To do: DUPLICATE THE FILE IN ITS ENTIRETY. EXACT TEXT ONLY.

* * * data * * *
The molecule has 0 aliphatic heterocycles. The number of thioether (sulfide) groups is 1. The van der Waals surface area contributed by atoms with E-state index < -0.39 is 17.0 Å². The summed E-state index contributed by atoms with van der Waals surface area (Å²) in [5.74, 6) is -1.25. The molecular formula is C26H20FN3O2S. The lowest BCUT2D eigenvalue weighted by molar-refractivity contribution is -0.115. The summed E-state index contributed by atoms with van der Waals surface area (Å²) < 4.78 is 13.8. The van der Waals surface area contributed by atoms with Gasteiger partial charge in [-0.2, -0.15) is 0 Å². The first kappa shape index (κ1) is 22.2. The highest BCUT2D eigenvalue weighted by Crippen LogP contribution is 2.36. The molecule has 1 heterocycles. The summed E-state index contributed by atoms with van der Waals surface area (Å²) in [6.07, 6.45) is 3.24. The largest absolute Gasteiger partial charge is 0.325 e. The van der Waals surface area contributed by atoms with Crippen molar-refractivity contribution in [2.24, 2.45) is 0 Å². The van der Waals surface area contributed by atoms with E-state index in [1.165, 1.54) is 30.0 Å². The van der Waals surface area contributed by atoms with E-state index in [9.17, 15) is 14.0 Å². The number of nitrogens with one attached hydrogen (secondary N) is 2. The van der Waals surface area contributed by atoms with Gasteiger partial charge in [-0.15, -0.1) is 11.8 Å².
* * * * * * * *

The molecule has 0 aliphatic heterocycles. The number of thioether (sulfide) groups is 1. The van der Waals surface area contributed by atoms with E-state index < -0.39 is 17.0 Å². The summed E-state index contributed by atoms with van der Waals surface area (Å²) in [5.74, 6) is -1.25. The molecular formula is C26H20FN3O2S. The lowest BCUT2D eigenvalue weighted by molar-refractivity contribution is -0.115. The summed E-state index contributed by atoms with van der Waals surface area (Å²) < 4.78 is 13.8. The van der Waals surface area contributed by atoms with Gasteiger partial charge in [-0.2, -0.15) is 0 Å². The first kappa shape index (κ1) is 22.2. The highest BCUT2D eigenvalue weighted by Crippen LogP contribution is 2.36. The molecule has 1 heterocycles. The summed E-state index contributed by atoms with van der Waals surface area (Å²) in [6.07, 6.45) is 3.24. The largest absolute Gasteiger partial charge is 0.325 e. The van der Waals surface area contributed by atoms with Crippen molar-refractivity contribution in [2.24, 2.45) is 0 Å². The van der Waals surface area contributed by atoms with E-state index in [1.165, 1.54) is 30.0 Å². The van der Waals surface area contributed by atoms with E-state index in [9.17, 15) is 14.0 Å². The number of nitrogens with one attached hydrogen (secondary N) is 2. The van der Waals surface area contributed by atoms with Gasteiger partial charge in [-0.15, -0.1) is 11.8 Å².